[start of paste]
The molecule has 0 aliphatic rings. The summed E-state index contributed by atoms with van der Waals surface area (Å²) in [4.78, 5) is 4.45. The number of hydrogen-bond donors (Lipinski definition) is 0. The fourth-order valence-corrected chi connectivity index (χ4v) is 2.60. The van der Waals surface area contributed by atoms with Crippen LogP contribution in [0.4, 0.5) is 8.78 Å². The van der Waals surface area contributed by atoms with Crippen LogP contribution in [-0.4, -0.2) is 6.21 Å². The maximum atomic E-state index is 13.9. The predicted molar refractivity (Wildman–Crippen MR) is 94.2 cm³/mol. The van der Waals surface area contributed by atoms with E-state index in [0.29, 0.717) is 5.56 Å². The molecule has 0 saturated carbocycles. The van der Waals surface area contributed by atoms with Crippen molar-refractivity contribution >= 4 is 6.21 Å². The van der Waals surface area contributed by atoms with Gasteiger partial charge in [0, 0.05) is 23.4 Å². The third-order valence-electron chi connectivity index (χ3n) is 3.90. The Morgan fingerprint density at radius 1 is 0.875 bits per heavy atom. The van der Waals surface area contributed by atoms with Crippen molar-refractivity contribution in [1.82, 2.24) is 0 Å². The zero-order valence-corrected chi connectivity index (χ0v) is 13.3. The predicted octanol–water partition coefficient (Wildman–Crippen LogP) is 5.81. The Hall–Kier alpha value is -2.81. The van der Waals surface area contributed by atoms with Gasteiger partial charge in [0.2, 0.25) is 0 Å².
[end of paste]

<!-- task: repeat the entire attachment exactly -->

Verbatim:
The molecule has 0 aliphatic rings. The summed E-state index contributed by atoms with van der Waals surface area (Å²) in [4.78, 5) is 4.45. The number of hydrogen-bond donors (Lipinski definition) is 0. The fourth-order valence-corrected chi connectivity index (χ4v) is 2.60. The van der Waals surface area contributed by atoms with Crippen LogP contribution in [0.4, 0.5) is 8.78 Å². The van der Waals surface area contributed by atoms with Crippen LogP contribution in [-0.4, -0.2) is 6.21 Å². The maximum atomic E-state index is 13.9. The predicted molar refractivity (Wildman–Crippen MR) is 94.2 cm³/mol. The van der Waals surface area contributed by atoms with E-state index in [0.29, 0.717) is 5.56 Å². The molecule has 0 saturated carbocycles. The van der Waals surface area contributed by atoms with Crippen molar-refractivity contribution >= 4 is 6.21 Å². The van der Waals surface area contributed by atoms with Gasteiger partial charge in [0, 0.05) is 23.4 Å². The third-order valence-electron chi connectivity index (χ3n) is 3.90. The Morgan fingerprint density at radius 1 is 0.875 bits per heavy atom. The van der Waals surface area contributed by atoms with Crippen molar-refractivity contribution in [1.82, 2.24) is 0 Å². The zero-order valence-corrected chi connectivity index (χ0v) is 13.3. The predicted octanol–water partition coefficient (Wildman–Crippen LogP) is 5.81. The Hall–Kier alpha value is -2.81. The van der Waals surface area contributed by atoms with Gasteiger partial charge in [0.2, 0.25) is 0 Å².